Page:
Patient Safety


About the Patient Safety Assessment

Patient safety reviews of mobile applications are conducted by The Veterans Health Administration (VHA) Informatics Patient Safety Office (IPS), whose purpose is to improve the safety of Health Information Technology (HIT) products used by the VA and Veterans.

How to request an IPS Compliance Review

Project Managers (PMs) designated to a mobile application by Connected Care may request an IPS review. In order to help IPS understand the context of use, identify safety critical tasks, walkthrough realistic scenarios, and manage the review process efficiently and effectively, PMs are asked to complete an IPS Mobile Application Review Request Form (also available to MAE members as an attachment IPS Mobile App Review Request form) in its entirety. The PM should then send the completed form and associated documentation via E-mail to IPS will respond via E-mail and include the contact information for the person assigned to lead the patient safety review. Note: Requests for a preliminary review before the compliance review stage (i.e. wireframe or preliminary executable) may be granted if sufficient IPS resources are available during the time the review is requested. As much of the review request form as possible should be completed when requesting a preliminary review.

IPS Review Results

When IPS has completed its review the PM will receive an E-mail with an attached document that provides a detailed description of the review conducted and any patient safety issues found. This is presented in a standardized review form, Informatics Patient Safety (IPS) Mobile App Inspection Template. IPS welcomes questions about the review results and also requests that after the PM has discussed the results with the application business owner the response to each issue is communicated back to the IPS person who led the application’s review.

IPS Recommendations for Enhancing Patient Safety

Patient Safety can be enhanced by:

  • Consideration for Patient Safety at all stages in the development life-cycle for mobile applications
  • Certain application characteristics and functionality

Development Process Enhancements

  • Clearly define usage context: Users, Tasks, Technology, Environment of use
  • Identify high-level tasks (clinical/medical tasks) early
  • Connect user stories to high-level tasks
  • Explicitly connect functionality to high-level tasks (this is sometimes called a Conceptual model)
  • Pay particular attention to safety-critical tasks. A safety critical task is any action or decision whose failure could cause patient harm or a significant delay in care delivery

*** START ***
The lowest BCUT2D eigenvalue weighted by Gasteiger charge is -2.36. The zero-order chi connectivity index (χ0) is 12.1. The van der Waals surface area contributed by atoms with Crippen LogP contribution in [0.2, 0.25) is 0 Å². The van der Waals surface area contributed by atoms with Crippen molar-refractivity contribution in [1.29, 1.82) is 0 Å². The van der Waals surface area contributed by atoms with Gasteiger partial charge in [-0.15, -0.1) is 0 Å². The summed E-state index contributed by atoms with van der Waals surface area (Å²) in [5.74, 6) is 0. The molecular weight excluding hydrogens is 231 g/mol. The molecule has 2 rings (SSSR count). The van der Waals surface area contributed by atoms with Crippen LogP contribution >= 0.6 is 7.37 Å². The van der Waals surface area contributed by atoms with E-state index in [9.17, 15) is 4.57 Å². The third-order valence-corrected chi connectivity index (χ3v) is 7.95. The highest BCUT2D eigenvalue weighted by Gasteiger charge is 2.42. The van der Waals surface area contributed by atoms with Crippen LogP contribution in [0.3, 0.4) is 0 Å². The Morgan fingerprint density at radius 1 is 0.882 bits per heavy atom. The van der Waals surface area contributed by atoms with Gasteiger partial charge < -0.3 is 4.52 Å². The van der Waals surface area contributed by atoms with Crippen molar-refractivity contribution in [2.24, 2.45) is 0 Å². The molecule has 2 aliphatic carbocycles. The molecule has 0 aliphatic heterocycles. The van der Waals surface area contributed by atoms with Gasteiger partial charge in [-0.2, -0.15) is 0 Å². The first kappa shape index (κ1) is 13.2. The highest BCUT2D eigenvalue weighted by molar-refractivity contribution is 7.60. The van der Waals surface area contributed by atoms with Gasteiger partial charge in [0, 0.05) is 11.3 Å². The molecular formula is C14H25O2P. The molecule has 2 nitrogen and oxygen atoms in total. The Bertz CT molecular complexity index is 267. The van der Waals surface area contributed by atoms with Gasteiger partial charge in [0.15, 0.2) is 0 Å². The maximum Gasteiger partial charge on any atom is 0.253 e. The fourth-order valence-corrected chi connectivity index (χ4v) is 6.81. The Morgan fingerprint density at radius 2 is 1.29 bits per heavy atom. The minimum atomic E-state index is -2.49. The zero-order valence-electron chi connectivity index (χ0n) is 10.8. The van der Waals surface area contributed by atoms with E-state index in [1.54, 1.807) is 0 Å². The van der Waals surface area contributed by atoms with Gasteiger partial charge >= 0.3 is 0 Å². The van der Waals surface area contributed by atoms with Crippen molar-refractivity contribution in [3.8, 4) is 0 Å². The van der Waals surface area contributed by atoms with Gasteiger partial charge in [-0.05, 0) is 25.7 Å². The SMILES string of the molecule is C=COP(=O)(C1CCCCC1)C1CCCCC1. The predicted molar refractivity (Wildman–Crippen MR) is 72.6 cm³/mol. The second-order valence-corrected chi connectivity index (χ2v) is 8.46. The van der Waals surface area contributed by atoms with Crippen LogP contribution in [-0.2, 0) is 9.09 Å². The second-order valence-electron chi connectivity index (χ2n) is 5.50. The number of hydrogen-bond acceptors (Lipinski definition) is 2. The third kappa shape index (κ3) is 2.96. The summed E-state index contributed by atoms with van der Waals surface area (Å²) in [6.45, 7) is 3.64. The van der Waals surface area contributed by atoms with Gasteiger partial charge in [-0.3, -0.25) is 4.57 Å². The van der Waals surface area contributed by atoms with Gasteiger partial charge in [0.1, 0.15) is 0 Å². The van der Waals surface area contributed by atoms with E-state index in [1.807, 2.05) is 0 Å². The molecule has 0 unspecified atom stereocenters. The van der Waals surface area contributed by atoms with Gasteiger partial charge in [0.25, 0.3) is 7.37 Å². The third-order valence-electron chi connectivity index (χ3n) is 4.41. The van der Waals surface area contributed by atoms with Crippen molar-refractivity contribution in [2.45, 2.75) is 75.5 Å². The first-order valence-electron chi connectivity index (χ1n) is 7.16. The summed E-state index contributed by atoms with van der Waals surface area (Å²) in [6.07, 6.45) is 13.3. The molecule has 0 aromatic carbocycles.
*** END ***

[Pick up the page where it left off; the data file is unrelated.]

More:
• Provide support for users needing immediate help during safety critical tasks
  • Employ independent clinical review and usability testing of patient safety critical tasks
  • Develop or utilize a user accessible post-deployment issue reporting system

Application Design Enhancements

When presenting information to the user:

  • Make safety critical information salient
  • Provide context qualifying information near data presented - e.g. units of measure
  • Show deviation from the norm in results
  • Inform the user when system errors/events occur they need to be aware of
  • Provide meaningful error messages
  • Show how to get immediate help
  • Show how to report patient safety issues
  • Show who can see data entered
  • Show the app version/build number
  • User language of the user (especially for safety critical tasks)

When supporting the entry of data by the user Help avoid incorrect action selection & data entry

  • Have a confirmation step in some situations
  • Have an undo capability


  1. Bagian, J.P., Lee, C., Gosbee, J., DeRosier, J., Stalhandske, E., Eldridge, N., Williams, R., & Burkhardt, M. (2001). Developing and deploying a patient safety program in a large health care delivery system: You can’t fix what you don’t know about. Joint Commission Journal of Quality Improvement, 27, 522–532.
  2. Chapman R. J., Taylor, L. M., & Wood, S. D. (2012). Cataloging Errors from Reported Informatics Patient Safety Adverse Events. Proceedings of Human Factors and Ergonomics Society Healthcare Symposium, Baltimore, MD. (Available to MAE members as an attachment here).
  3. DeRosier, J., Stalhandske, E., Bagian, J.P., & Nudell, T. (2002). Using Health Care Failure Mode and Effect Analysis™: The VA National Center for Patient Safety’s prospective risk analysis system. Joint Commission Journal of Quality Improvement, 28, 248–267.
  4. Draft Guidance for Industry and Food and Drug Administration Staff - Applying Human Factors and Usability Engineering to Optimize Medical Device Design.
  5. Johnson, J., ‎ Henderson, A., (2012). Conceptual Models: Core to Good Design. Morgan & Claypool.
  6. NIST EHR Usability Protocol (Lowry, et al. 2012)
  7. (NISTIR 7804) Technical Evaluation, Testing and Validation of the Usability of Electronic Health Records.
  8. Wharton, C. Rieman, J., Lewis, C. and Polson, P. (1994). The Cognitive Walkthrough Method: A Practitioner's Guide. In J. Nielsen and R. Mack (eds.) Usability Inspection Methods (New York: Wiley) 105-140.
  9. Wood, S. D., Chapman R. J., Taylor, L. M., Wright, P., & Scott J. (2014). Identifying Latent Design Issues in Mobile Products to Prevent Patient Harm. Proceedings of Human Factors and Ergonomics Society Healthcare Symposium, Chicago, IL. (Available to MAE members as an attachment here).